With the COVID-19 pandemic still ongoing, and the annual flu season fast approaching, what can people expect when these two illnesses collide? Are we at greater risk for getting either virus? And could this encounter change how we approach health care now and in the future? Matthew Solan, executive editor of the Harvard Men’s Health Watch, talks to Dr. Amy Sherman, an infectious disease expert with Harvard’s Brigham and Women’s Hospital, about what we may expect when COVID and the flu season meet. To learn more check out our Harvard Medical School Guide, COVID-19, Flu and Colds.
Recent record temperatures in the U.S. suggest that heat-related illness isn’t confined to the dog days of summer. Dr. Aaron Bernstein, the interim director of the Center for Climate Health and the Global Environment at the Harvard T.H. Chan School of Public Health, describes the symptoms to watch out for, particularly if you have a chronic condition like heart disease or diabetes, and explains what safety steps to take. He also tells Francesca Coltrera, editor of the Harvard Health Blog, who bears the brunt of potentially life-threatening heat-related illness and how local actions can help reverse this growing health threat.
Right up there on the list of unpleasant medical topics best avoided includes problems that can befall the male genitourinary system. Despite its prosaic purpose, the machinery associated with eliminating waste and fostering procreation possesses a certain artfulness. Usually it can be safely ignored, functioning faithfully in the background…until something goes awry and this delicate plumbing gets our undivided attention. We asked Dr. Marc Garnick to take us on a tour of the system that voids waste and engages in reproduction. He’s the Gorman Brothers Clinical Professor of Medicine at Harvard-affiliated Beth Israel Deaconess Hospital. At the end of this podcast we’ll have some takeaways from the Harvard Annual Prostate Disease Guide.
Your daily dose of prescription medications, over-the-counter drugs, vitamins, or supplements can add up quickly. But as you take more pills, you increase your risk for potential problems. Harvard Health Letter Executive Editor Heidi Godman spoke with pharmacist Joanne Doyle Petrongolo from Harvard-affiliated Massachusetts General Hospital for advice about ways to reduce your pill burden. For more information, check out our Harvard Special Health Report Aging in Place.
Information overload, aging, underlying conditions—they can all cause your concentration to become fragmented. And if you’re wondering how to focus enough to get through your work or chores, we have the answers. Harvard Health Letter Executive Editor Heidi Godman spoke with neurologist Kirk Daffner and neuropsychologist Kim Willment, both of Harvard-affiliated Brigham and Women’s Hospital, to find out about easy ways to boost your focus. For more information, check out our Harvard Medical School Guide Improving Concentration and Focus.
Sending kids back to school in the fall is always a hopeful time in America. For most families, school is a vital part of the community. With the surge in coronavirus in many areas of the country, getting kids back in the classroom safely will require a major re-evaluation to reduce transmission rates that can impact people of all ages. We talked to Alan Geller, a senior lecturer in the Department of Social and Behavioral Sciences at Harvard’s T.H. Chan School of Public Health. Like it or not, for school teachers and administrators, things are going to be different. Don’t expect the traditional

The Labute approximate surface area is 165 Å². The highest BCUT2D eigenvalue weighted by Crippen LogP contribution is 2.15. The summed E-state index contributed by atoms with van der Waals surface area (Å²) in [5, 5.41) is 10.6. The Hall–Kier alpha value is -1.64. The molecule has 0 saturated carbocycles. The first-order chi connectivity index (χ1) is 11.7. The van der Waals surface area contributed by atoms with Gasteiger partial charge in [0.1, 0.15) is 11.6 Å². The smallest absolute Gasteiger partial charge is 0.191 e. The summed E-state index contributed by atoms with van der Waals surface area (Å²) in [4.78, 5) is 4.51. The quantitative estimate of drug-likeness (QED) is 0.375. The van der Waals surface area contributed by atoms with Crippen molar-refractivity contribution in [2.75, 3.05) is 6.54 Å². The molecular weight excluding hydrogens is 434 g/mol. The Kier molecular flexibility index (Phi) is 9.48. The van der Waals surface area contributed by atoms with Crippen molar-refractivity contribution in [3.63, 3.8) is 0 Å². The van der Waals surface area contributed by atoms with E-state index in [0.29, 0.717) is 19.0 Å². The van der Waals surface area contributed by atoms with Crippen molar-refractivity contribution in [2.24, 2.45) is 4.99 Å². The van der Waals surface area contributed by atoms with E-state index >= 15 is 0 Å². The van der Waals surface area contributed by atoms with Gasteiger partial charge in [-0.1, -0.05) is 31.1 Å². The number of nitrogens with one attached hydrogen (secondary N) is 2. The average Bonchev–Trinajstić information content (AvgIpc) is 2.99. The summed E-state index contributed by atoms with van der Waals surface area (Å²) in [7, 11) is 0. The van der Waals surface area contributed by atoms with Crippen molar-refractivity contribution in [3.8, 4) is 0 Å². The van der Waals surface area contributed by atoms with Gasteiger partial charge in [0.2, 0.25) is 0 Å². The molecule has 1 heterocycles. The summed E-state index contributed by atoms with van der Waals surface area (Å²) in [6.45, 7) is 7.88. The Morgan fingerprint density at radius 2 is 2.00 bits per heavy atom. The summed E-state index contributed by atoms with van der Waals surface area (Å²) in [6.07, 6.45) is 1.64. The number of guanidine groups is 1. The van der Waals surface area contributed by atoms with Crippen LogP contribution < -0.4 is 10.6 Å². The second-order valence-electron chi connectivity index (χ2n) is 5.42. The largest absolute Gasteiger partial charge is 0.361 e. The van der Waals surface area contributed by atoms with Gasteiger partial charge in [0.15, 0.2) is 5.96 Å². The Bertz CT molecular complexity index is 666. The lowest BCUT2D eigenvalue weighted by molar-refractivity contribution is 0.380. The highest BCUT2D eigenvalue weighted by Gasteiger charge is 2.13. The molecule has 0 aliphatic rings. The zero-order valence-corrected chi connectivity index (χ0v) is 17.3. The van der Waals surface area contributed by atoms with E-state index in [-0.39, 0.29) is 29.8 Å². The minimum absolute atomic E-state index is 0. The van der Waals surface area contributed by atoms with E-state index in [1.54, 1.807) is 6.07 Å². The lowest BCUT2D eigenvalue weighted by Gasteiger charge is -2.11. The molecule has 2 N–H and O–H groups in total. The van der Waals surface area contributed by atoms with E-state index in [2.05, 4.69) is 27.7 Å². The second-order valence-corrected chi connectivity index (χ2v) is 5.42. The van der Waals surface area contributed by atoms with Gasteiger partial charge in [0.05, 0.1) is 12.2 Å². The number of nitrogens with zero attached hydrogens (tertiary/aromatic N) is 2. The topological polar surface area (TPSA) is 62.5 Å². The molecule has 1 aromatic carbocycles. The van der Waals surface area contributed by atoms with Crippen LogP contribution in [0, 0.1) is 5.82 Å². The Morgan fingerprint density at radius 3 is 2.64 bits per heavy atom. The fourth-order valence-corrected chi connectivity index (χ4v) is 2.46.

If you thought creating a good walking program was as easy as slipping on your sneakers, think again. Sure we’ve all been walking since toddlerhood, but taking advantage of walking’s lifelong health benefits also means thinking about fall prevention, dressing in layers as the weather changes, even considering different walking techniques and styles. Harvard Fitness Advisor Michele Stanten, author of the Harvard Health Publishing special health report on Walking for Health, describes how to get the most out this easy, fundamental exercise routine.
Dr. Ashish K. Jha, head of the Harvard Global Health Institute, offers information on where we are where we’re going with the COVID-19 outbreak. Some take-aways: Communications missteps by the WHO regarding asymptomatic transmission have been quickly corrected. Yes, you can catch COVID-19 from people who are not showing symptoms. A second wave has begun, particularly in the south and Midwest. And calculations show we’ll reach more than 200,000 COVID-19 related deaths by September. Jha offers advice for parents, teachers and administrators on workable back-to-school scenarios. We know you don’t want to hear it, but COVID-19 will be a fact of global life for the rest of the year until a vaccine becomes widely available.
The slow, steady, coordinated movements associated with the ancient Chinese practice of Tai Chi provides a remarkable mind-body exercise for people of any age. Harvard’s Dr. Peter Wayne has studied Tai Chi’s myriad benefits, particularly how a regular practice of Tai Chi can help prevent falls, ease stress, or lower blood pressure. He’s the faculty editor of the Harvard special health report An Introduction to Tai Chi.
Sooner or later, most of us have difficulty getting to sleep and staying asleep. If that sounds like you, rest assured there are ways of meeting the challenge if you make sleep a priority and make lifestyle adjustments that improve what the experts call your “sleep hygiene.” We consulted Harvard sleep specialist Dr. Lawrence Epstein and learned there are myriad tools available in your sleep toolbox. Dr. Epstein is the faculty editor for the Harvard Health Publishing special health report Improving Sleep.